As I have previously explained, in December 2016 the United States Department of Labor (“DOL”) released a new rule amending 29 C.F.R. §2560.503-1, the federal regulations for claims procedures of ERISA-governed disability insurance plans. These rules will generally affect all group long-term disability plans that are obtained through an employer. The new rules were scheduled to go in effect in January 1, 2018, but as I discussed this past January, the effective date was delayed to April 1, 2018. Now that the new rules have arrived, I am re-upping my previous explanation highlighting the new rules.
Improvement to Basic Disclosure Requirements. Benefit denial notices must contain a more complete discussion of why the plan denied a claim and the standards used in making the decision.
In addition to the already existing requirements that an adverse benefit decision must be in writing and provide the specific reason for the denial, make reference to the specific plan provision that decision is based upon, explain any additional information necessary for the claimant to perfect the claim, and explain the plan’s review procedures and the claimant’s right to bring a lawsuit, the Final Rule has created a number of new requirements specifically for disability plans. The new requirements include an explanation of (1) why the plan disagrees with the claimant’s treatment providers and vocational professionals; (2) the views of all medical or vocational experts involved in the claim evaluation; and (3) any disagreement with a Social Security decision.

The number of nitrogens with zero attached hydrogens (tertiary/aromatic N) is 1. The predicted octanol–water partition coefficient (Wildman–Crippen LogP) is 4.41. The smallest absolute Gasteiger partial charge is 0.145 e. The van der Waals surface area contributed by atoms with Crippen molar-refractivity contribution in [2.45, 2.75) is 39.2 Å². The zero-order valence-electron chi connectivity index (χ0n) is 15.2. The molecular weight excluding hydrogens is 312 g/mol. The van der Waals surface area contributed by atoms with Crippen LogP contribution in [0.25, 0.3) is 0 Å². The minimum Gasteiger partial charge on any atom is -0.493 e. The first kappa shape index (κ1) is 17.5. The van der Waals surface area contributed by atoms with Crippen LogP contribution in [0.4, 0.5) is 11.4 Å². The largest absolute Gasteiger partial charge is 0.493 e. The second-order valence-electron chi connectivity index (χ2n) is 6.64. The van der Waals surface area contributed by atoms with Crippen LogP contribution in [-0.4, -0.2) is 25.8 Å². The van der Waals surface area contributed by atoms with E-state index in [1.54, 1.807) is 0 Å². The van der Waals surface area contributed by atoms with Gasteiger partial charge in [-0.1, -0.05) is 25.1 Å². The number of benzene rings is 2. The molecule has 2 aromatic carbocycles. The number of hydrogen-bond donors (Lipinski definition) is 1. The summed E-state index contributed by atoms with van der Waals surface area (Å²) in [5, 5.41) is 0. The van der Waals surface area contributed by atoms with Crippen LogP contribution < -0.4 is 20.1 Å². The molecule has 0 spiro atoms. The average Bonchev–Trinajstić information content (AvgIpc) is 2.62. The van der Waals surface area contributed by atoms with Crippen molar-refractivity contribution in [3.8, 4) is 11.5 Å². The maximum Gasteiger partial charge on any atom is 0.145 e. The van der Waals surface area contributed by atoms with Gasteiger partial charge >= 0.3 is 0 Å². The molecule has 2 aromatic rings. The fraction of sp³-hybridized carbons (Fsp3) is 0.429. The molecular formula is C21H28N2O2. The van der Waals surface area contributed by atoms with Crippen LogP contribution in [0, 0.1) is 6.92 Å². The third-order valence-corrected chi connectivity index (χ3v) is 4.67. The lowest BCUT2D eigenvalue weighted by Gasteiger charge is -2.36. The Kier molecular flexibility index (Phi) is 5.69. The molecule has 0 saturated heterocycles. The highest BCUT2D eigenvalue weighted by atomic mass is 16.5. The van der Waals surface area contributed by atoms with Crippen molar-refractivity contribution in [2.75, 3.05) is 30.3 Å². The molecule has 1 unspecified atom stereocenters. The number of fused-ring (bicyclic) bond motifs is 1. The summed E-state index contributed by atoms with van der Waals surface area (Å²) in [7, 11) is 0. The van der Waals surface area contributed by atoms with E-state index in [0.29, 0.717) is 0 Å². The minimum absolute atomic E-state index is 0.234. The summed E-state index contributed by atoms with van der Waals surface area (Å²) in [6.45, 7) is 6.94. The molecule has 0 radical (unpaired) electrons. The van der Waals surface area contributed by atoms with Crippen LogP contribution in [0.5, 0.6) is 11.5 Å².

Right to Claim File and Internal Protocols. Benefit denial notices must include a statement that the claimant is entitled to receive, upon request, the entire claim file and other relevant documents … Benefit denial notices also have to include the internal rules, guidelines, protocols, standards or other similar criteria of the plan that were used in denying a claim or a statement that none were used.
The claim file and other relevant documents specifically include, but are not limited to, any document, record, or other information relied upon in making the benefit decision or was submitted, considered, or generated in the course of making the benefit decision.
Right to Review and Respond to New Information Before Final Decision.The final rule prohibits plans from denying benefits on appeal based on new or additional evidence or rationales that were not included when the benefit was denied at the claims stage, unless the claimant is given notice and a fair opportunity to respond.
During the appeal process, the plan will be required to provide the claimant with any new or additional evidence considered, relied upon, or generated in connection with the claim. This evidence must be provided “as soon as possible and sufficiently in advance” in order to provide the claimant with a “reasonable opportunity to respond” within the required time frame. The rule does not define “as soon as possible and sufficiently in advance” or “reasonable opportunity,” therefore, it will be left to future litigation on the matter to determine these time frames.